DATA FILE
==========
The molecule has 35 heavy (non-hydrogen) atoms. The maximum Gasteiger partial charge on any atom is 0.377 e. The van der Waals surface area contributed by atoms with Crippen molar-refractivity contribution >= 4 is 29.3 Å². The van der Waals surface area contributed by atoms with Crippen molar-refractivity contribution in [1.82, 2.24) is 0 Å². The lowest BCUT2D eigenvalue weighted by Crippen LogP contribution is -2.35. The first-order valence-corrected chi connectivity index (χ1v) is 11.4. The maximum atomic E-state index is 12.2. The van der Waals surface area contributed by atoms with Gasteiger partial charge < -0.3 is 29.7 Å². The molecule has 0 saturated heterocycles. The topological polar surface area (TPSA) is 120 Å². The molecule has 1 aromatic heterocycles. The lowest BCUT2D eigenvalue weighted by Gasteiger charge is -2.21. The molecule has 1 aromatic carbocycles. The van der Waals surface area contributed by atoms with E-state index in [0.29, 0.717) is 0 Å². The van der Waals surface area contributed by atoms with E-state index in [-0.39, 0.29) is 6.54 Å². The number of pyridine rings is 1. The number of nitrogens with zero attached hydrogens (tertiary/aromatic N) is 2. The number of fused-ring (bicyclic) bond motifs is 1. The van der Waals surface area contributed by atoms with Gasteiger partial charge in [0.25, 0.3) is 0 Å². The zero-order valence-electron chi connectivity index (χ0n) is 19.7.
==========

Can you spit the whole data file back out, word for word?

The molecule has 35 heavy (non-hydrogen) atoms. The maximum Gasteiger partial charge on any atom is 0.377 e. The van der Waals surface area contributed by atoms with Crippen molar-refractivity contribution >= 4 is 29.3 Å². The van der Waals surface area contributed by atoms with Crippen molar-refractivity contribution in [1.82, 2.24) is 0 Å². The lowest BCUT2D eigenvalue weighted by Crippen LogP contribution is -2.35. The first-order valence-corrected chi connectivity index (χ1v) is 11.4. The maximum atomic E-state index is 12.2. The van der Waals surface area contributed by atoms with Gasteiger partial charge < -0.3 is 29.7 Å². The molecule has 0 saturated heterocycles. The topological polar surface area (TPSA) is 120 Å². The molecule has 1 aromatic heterocycles. The lowest BCUT2D eigenvalue weighted by Gasteiger charge is -2.21. The molecule has 1 aromatic carbocycles. The van der Waals surface area contributed by atoms with E-state index in [0.29, 0.717) is 0 Å². The van der Waals surface area contributed by atoms with E-state index in [-0.39, 0.29) is 6.54 Å². The number of pyridine rings is 1. The number of nitrogens with zero attached hydrogens (tertiary/aromatic N) is 2. The number of fused-ring (bicyclic) bond motifs is 1. The van der Waals surface area contributed by atoms with Gasteiger partial charge in [0.25, 0.3) is 0 Å². The zero-order valence-electron chi connectivity index (χ0n) is 19.7.